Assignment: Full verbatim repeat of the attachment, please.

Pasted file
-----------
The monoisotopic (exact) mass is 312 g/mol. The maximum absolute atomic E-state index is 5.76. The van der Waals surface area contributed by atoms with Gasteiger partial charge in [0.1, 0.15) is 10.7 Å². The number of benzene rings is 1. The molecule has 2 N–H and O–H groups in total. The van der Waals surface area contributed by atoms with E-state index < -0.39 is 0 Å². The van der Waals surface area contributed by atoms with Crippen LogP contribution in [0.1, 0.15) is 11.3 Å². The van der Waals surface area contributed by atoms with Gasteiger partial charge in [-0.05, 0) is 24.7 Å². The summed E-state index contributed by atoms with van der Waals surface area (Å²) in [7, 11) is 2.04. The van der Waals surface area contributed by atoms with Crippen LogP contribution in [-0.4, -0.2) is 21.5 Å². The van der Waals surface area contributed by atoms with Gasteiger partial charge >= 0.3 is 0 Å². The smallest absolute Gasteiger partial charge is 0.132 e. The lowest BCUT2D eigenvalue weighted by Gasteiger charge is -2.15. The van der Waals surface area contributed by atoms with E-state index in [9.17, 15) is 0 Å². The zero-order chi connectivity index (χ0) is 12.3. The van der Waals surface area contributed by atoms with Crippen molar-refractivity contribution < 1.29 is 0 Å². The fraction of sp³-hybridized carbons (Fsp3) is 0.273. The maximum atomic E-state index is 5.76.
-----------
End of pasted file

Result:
The monoisotopic (exact) mass is 312 g/mol. The maximum absolute atomic E-state index is 5.76. The van der Waals surface area contributed by atoms with Gasteiger partial charge in [0.1, 0.15) is 10.7 Å². The number of benzene rings is 1. The molecule has 2 N–H and O–H groups in total. The van der Waals surface area contributed by atoms with E-state index < -0.39 is 0 Å². The van der Waals surface area contributed by atoms with Crippen LogP contribution in [0.1, 0.15) is 11.3 Å². The van der Waals surface area contributed by atoms with Gasteiger partial charge in [-0.05, 0) is 24.7 Å². The summed E-state index contributed by atoms with van der Waals surface area (Å²) in [7, 11) is 2.04. The van der Waals surface area contributed by atoms with Crippen LogP contribution in [-0.4, -0.2) is 21.5 Å². The van der Waals surface area contributed by atoms with Gasteiger partial charge >= 0.3 is 0 Å². The smallest absolute Gasteiger partial charge is 0.132 e. The lowest BCUT2D eigenvalue weighted by Gasteiger charge is -2.15. The van der Waals surface area contributed by atoms with E-state index in [9.17, 15) is 0 Å². The zero-order chi connectivity index (χ0) is 12.3. The van der Waals surface area contributed by atoms with Crippen molar-refractivity contribution < 1.29 is 0 Å². The fraction of sp³-hybridized carbons (Fsp3) is 0.273. The maximum atomic E-state index is 5.76.